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stuck in RPM measurement using pic 18f452

Discussion in 'Microcontrollers, Programming and IoT' started by ansari haris, Apr 1, 2014.

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  1. ansari haris

    ansari haris

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    Apr 1, 2014
    i simply want to measure rpm of a motor using simple infrared LED and photodiode. hardware is working fine but stuck in coding.can somebody please help me about coding
     
  2. (*steve*)

    (*steve*) ¡sǝpodᴉʇuɐ ǝɥʇ ɹɐǝɥd Moderator

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    Jan 21, 2010
    Count the pulses you receive in a second.
     
  3. gorgon

    gorgon

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    Jun 6, 2011
    Or you can use the timer/ counter to count the ticks between the start-to-start flank of one or a number of pulses. Then calculate the elapsd time and divide it on a second. This is faster, and closer to realtime.
     
  4. Anish

    Anish

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    Feb 5, 2011
    Use the CCP module in the PIC.
    Look for rising edge (interrupt), change edge, start timer,
    Look for falling edge (interrupt), change edge, stop timer.
    This way you can measure the width of a pulse. Then use the method told by gorgon to find the rpm
     
  5. (*steve*)

    (*steve*) ¡sǝpodᴉʇuɐ ǝɥʇ ɹɐǝɥd Moderator

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    Jan 21, 2010
    Actually you would look for the timing between two rising edges or two falling edges in most cases because it's not the length of the pulse, the time between them. The time "between" them is not actually the interval between pulses, but the interval between like events on the pulses (e.g. it may be the time between the starts of the pulses)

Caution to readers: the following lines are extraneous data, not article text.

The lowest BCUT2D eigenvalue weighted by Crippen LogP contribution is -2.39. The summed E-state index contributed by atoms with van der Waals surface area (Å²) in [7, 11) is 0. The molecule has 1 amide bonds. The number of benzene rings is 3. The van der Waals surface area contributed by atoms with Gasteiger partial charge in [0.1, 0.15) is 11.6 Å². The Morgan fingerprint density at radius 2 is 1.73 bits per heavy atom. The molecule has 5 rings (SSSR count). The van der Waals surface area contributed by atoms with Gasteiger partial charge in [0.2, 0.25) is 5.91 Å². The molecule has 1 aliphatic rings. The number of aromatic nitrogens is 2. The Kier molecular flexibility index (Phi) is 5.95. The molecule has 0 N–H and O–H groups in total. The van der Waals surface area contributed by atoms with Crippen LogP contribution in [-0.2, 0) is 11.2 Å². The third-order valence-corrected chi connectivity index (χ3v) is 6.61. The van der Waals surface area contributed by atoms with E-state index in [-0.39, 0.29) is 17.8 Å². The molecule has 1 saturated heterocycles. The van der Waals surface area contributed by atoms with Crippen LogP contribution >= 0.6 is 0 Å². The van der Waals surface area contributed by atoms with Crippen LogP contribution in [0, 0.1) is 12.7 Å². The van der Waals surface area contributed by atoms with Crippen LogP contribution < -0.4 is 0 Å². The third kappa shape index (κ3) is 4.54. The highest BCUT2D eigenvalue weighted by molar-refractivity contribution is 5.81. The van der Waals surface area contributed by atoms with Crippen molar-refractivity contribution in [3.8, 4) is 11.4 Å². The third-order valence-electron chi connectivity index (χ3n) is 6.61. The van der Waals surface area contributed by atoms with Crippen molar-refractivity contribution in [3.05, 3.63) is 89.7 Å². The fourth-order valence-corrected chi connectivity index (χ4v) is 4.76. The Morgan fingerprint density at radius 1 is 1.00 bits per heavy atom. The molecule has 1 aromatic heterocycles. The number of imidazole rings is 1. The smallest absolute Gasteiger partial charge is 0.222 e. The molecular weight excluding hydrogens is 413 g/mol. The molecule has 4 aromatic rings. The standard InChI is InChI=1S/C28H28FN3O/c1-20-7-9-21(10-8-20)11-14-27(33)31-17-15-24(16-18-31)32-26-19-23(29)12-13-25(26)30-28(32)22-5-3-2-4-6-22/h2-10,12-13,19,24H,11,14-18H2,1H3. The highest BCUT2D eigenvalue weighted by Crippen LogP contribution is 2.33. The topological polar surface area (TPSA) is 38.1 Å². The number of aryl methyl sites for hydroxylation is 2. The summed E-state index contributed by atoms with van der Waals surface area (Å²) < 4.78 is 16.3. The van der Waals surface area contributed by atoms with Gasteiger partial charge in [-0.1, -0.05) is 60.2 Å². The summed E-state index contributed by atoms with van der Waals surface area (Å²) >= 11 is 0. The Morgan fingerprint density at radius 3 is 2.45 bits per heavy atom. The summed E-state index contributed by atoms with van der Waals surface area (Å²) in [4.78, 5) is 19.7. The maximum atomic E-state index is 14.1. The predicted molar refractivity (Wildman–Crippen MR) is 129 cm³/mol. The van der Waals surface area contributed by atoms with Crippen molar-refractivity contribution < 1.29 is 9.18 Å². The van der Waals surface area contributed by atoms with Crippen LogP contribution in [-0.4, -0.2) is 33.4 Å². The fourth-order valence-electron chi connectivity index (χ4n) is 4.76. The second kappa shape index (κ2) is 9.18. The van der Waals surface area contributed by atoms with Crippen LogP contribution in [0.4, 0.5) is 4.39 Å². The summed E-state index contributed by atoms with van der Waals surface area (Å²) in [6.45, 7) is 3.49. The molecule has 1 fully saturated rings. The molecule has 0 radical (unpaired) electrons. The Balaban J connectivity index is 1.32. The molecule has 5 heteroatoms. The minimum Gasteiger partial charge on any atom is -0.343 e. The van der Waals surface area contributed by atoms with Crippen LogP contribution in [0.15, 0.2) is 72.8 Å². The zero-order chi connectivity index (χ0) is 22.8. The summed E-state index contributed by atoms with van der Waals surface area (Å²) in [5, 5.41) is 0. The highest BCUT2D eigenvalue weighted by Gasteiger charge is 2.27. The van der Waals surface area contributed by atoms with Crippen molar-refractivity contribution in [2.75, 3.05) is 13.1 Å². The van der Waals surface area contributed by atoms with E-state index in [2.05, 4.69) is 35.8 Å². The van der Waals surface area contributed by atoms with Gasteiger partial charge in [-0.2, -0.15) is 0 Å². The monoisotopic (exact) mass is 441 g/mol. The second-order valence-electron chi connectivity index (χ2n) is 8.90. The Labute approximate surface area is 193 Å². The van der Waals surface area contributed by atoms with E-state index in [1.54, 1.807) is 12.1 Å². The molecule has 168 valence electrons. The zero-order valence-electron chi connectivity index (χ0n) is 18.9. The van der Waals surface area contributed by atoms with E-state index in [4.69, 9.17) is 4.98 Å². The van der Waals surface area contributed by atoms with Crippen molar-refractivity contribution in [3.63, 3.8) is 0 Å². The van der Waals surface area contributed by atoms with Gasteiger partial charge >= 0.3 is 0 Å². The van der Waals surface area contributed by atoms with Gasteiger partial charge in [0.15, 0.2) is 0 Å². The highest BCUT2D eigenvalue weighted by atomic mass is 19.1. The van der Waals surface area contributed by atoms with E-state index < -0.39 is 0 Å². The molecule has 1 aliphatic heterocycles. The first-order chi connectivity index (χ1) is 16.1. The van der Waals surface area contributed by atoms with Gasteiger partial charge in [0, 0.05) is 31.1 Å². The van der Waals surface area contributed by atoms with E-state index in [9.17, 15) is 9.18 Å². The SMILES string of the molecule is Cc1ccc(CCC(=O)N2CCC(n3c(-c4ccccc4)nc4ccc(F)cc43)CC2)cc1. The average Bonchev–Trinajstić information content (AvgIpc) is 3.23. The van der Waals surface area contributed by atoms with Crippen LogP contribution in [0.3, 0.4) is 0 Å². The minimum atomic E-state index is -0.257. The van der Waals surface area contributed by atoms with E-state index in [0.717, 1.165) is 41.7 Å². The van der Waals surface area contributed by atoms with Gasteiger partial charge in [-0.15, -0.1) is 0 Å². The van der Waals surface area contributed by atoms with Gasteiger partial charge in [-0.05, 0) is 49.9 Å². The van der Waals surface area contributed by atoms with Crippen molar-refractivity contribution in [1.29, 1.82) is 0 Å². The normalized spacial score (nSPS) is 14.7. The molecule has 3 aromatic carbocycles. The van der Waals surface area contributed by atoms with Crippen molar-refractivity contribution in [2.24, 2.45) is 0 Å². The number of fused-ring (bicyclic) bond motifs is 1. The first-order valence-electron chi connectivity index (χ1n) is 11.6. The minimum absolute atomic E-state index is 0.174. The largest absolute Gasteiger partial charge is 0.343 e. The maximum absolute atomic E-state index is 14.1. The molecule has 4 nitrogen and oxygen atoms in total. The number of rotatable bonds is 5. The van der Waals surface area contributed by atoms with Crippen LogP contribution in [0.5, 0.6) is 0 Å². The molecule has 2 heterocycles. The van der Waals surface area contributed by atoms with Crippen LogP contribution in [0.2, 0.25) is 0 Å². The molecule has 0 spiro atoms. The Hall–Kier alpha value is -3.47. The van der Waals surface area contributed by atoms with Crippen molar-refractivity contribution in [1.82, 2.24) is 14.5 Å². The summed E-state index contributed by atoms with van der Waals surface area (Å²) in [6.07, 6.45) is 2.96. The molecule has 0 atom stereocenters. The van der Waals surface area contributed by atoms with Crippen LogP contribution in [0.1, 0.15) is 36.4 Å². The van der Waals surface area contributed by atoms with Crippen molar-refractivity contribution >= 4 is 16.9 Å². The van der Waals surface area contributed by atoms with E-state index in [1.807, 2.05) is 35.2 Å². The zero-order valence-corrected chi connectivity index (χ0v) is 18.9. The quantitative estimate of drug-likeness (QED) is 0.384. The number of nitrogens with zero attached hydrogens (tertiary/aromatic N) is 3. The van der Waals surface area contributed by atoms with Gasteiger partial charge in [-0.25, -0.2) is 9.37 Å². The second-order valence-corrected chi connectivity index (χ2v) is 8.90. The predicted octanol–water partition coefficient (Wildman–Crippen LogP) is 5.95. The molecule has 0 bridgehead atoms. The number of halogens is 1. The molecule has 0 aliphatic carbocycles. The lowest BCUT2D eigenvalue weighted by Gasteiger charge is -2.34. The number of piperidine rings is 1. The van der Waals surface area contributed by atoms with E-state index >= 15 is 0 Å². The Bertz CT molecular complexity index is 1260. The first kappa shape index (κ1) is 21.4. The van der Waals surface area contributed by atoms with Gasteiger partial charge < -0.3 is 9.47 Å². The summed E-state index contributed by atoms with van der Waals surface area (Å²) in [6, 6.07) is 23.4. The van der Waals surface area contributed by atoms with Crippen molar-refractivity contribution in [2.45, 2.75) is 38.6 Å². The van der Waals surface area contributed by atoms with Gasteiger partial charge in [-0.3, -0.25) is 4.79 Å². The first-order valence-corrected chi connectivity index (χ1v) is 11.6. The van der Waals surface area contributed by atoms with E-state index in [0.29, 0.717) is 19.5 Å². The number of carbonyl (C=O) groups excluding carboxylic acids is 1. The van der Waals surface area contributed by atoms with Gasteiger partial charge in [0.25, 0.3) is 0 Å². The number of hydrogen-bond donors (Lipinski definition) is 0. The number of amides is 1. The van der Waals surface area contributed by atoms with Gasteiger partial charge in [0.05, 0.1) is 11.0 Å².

6. gorgon

    gorgon

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    Jun 6, 2011
    Normally there will be some jitter on the pulse train, and averaging the period time over some pulses will filter out the most prominent jitter.
    Don't use too many samples since changes in RPM will then be delayed. It depends on the quality of your measurement setup. If your program monitor the stability of the values, and they are good, you can reduce the sample interval, and speed up the update. It all depends of the dynamic of the motor and the RPM changes.

    As (*steve*) said measure the whole period as one sample.

    In short the procedure is simple.
    The timer system has a freerunning counter that can be read. You setup the interrupt service routine for interrupt at the positive or negative flank of your input, and log the counter at every interrupt. The value should be put into a small ringbuffer, and a new value flagged, or you can calculate the ticks directly. In your background program you process the values in the ringbuffer, and subtract the buffer value(n-1) from value(n). This gives you the number of counter ticks one period has lasted.
    You know how fast your counter are running, from your setup of the timer unit, and you can calculate the time(p) of the period. If you have one period/rotation, your RPM = 60/time(p)(in seconds). If your time(p)=0.01s (10ms) your RPM is 60/0.01=6000
     
    Last edited: Apr 9, 2014
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